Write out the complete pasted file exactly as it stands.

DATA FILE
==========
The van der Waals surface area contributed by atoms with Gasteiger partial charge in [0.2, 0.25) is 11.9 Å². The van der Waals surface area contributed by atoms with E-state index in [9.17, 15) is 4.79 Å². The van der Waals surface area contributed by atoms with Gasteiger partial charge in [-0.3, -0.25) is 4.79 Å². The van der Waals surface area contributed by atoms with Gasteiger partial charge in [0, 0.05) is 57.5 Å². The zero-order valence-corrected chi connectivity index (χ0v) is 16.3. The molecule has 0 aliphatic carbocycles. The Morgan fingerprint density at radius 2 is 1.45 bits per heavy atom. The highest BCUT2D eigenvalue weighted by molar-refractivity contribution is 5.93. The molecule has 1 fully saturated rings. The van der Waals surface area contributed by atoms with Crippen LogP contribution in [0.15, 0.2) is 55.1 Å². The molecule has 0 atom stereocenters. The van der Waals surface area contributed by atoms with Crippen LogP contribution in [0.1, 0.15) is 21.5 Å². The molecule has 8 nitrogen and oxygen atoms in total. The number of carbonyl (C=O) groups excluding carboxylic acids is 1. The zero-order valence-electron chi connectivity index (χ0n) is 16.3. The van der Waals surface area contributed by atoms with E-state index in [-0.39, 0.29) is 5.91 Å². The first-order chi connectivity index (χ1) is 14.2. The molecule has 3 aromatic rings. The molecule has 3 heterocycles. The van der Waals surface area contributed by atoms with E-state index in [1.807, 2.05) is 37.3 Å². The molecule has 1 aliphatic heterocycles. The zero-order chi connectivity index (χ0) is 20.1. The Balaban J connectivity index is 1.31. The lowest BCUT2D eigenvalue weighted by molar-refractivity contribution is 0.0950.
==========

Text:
The van der Waals surface area contributed by atoms with Gasteiger partial charge in [0.2, 0.25) is 11.9 Å². The van der Waals surface area contributed by atoms with E-state index in [9.17, 15) is 4.79 Å². The van der Waals surface area contributed by atoms with Gasteiger partial charge in [-0.3, -0.25) is 4.79 Å². The van der Waals surface area contributed by atoms with Gasteiger partial charge in [0, 0.05) is 57.5 Å². The zero-order valence-corrected chi connectivity index (χ0v) is 16.3. The molecule has 0 aliphatic carbocycles. The Morgan fingerprint density at radius 2 is 1.45 bits per heavy atom. The highest BCUT2D eigenvalue weighted by molar-refractivity contribution is 5.93. The molecule has 1 fully saturated rings. The van der Waals surface area contributed by atoms with Crippen LogP contribution in [0.15, 0.2) is 55.1 Å². The molecule has 0 atom stereocenters. The van der Waals surface area contributed by atoms with Crippen LogP contribution in [0.1, 0.15) is 21.5 Å². The molecule has 8 nitrogen and oxygen atoms in total. The number of carbonyl (C=O) groups excluding carboxylic acids is 1. The zero-order valence-electron chi connectivity index (χ0n) is 16.3. The van der Waals surface area contributed by atoms with E-state index in [-0.39, 0.29) is 5.91 Å². The first-order chi connectivity index (χ1) is 14.2. The molecule has 3 aromatic rings. The molecule has 3 heterocycles. The van der Waals surface area contributed by atoms with E-state index in [1.807, 2.05) is 37.3 Å². The molecule has 1 aliphatic heterocycles. The zero-order chi connectivity index (χ0) is 20.1. The Balaban J connectivity index is 1.31. The lowest BCUT2D eigenvalue weighted by molar-refractivity contribution is 0.0950.